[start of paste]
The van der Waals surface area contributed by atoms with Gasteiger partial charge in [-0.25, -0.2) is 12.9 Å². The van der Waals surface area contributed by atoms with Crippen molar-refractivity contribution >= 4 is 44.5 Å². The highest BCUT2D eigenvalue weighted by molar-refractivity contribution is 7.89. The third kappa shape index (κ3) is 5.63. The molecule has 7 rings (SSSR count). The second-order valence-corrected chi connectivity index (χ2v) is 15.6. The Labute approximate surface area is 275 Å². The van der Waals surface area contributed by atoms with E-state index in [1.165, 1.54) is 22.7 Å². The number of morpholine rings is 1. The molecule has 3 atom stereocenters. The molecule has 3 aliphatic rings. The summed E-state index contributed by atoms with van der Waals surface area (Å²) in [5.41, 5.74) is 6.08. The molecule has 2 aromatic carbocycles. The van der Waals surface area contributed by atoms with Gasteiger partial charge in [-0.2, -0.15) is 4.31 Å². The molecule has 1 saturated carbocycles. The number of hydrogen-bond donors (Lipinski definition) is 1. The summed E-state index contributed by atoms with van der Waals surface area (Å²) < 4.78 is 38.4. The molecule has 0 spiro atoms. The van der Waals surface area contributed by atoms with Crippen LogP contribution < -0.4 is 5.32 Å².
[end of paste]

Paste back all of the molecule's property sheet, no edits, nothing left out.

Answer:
The van der Waals surface area contributed by atoms with Gasteiger partial charge in [-0.25, -0.2) is 12.9 Å². The van der Waals surface area contributed by atoms with Crippen molar-refractivity contribution >= 4 is 44.5 Å². The highest BCUT2D eigenvalue weighted by molar-refractivity contribution is 7.89. The third kappa shape index (κ3) is 5.63. The molecule has 7 rings (SSSR count). The second-order valence-corrected chi connectivity index (χ2v) is 15.6. The Labute approximate surface area is 275 Å². The van der Waals surface area contributed by atoms with E-state index in [1.165, 1.54) is 22.7 Å². The number of morpholine rings is 1. The molecule has 3 atom stereocenters. The molecule has 3 aliphatic rings. The summed E-state index contributed by atoms with van der Waals surface area (Å²) in [5.41, 5.74) is 6.08. The molecule has 2 aromatic carbocycles. The van der Waals surface area contributed by atoms with Gasteiger partial charge in [-0.2, -0.15) is 4.31 Å². The molecule has 1 saturated carbocycles. The number of hydrogen-bond donors (Lipinski definition) is 1. The summed E-state index contributed by atoms with van der Waals surface area (Å²) < 4.78 is 38.4. The molecule has 0 spiro atoms. The van der Waals surface area contributed by atoms with Crippen LogP contribution < -0.4 is 5.32 Å².